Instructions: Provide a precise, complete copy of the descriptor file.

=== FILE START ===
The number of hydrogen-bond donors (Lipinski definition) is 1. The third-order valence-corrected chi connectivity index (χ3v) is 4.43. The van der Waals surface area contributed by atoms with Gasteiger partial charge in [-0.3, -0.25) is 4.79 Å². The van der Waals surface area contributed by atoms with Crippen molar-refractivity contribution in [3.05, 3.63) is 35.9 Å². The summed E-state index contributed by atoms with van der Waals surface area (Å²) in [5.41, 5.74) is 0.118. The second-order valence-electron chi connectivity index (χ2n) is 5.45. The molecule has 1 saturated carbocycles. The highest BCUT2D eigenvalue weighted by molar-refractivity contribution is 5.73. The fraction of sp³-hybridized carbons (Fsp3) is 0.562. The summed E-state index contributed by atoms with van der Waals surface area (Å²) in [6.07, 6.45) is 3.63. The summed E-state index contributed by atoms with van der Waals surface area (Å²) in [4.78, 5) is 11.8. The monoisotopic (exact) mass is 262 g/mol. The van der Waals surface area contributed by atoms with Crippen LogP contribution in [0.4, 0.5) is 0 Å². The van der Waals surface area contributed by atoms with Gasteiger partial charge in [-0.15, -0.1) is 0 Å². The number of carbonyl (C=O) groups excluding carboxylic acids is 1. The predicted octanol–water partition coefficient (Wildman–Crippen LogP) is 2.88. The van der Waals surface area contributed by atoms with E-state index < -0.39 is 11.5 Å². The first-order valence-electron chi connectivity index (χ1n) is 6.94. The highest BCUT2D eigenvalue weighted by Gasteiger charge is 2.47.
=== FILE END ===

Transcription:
The number of hydrogen-bond donors (Lipinski definition) is 1. The third-order valence-corrected chi connectivity index (χ3v) is 4.43. The van der Waals surface area contributed by atoms with Gasteiger partial charge in [-0.3, -0.25) is 4.79 Å². The van der Waals surface area contributed by atoms with Crippen molar-refractivity contribution in [3.05, 3.63) is 35.9 Å². The summed E-state index contributed by atoms with van der Waals surface area (Å²) in [5.41, 5.74) is 0.118. The second-order valence-electron chi connectivity index (χ2n) is 5.45. The molecule has 1 saturated carbocycles. The highest BCUT2D eigenvalue weighted by molar-refractivity contribution is 5.73. The fraction of sp³-hybridized carbons (Fsp3) is 0.562. The summed E-state index contributed by atoms with van der Waals surface area (Å²) in [6.07, 6.45) is 3.63. The summed E-state index contributed by atoms with van der Waals surface area (Å²) in [4.78, 5) is 11.8. The monoisotopic (exact) mass is 262 g/mol. The van der Waals surface area contributed by atoms with Crippen LogP contribution in [0.4, 0.5) is 0 Å². The van der Waals surface area contributed by atoms with Gasteiger partial charge in [-0.15, -0.1) is 0 Å². The number of carbonyl (C=O) groups excluding carboxylic acids is 1. The predicted octanol–water partition coefficient (Wildman–Crippen LogP) is 2.88. The van der Waals surface area contributed by atoms with E-state index < -0.39 is 11.5 Å². The first-order valence-electron chi connectivity index (χ1n) is 6.94. The highest BCUT2D eigenvalue weighted by Gasteiger charge is 2.47.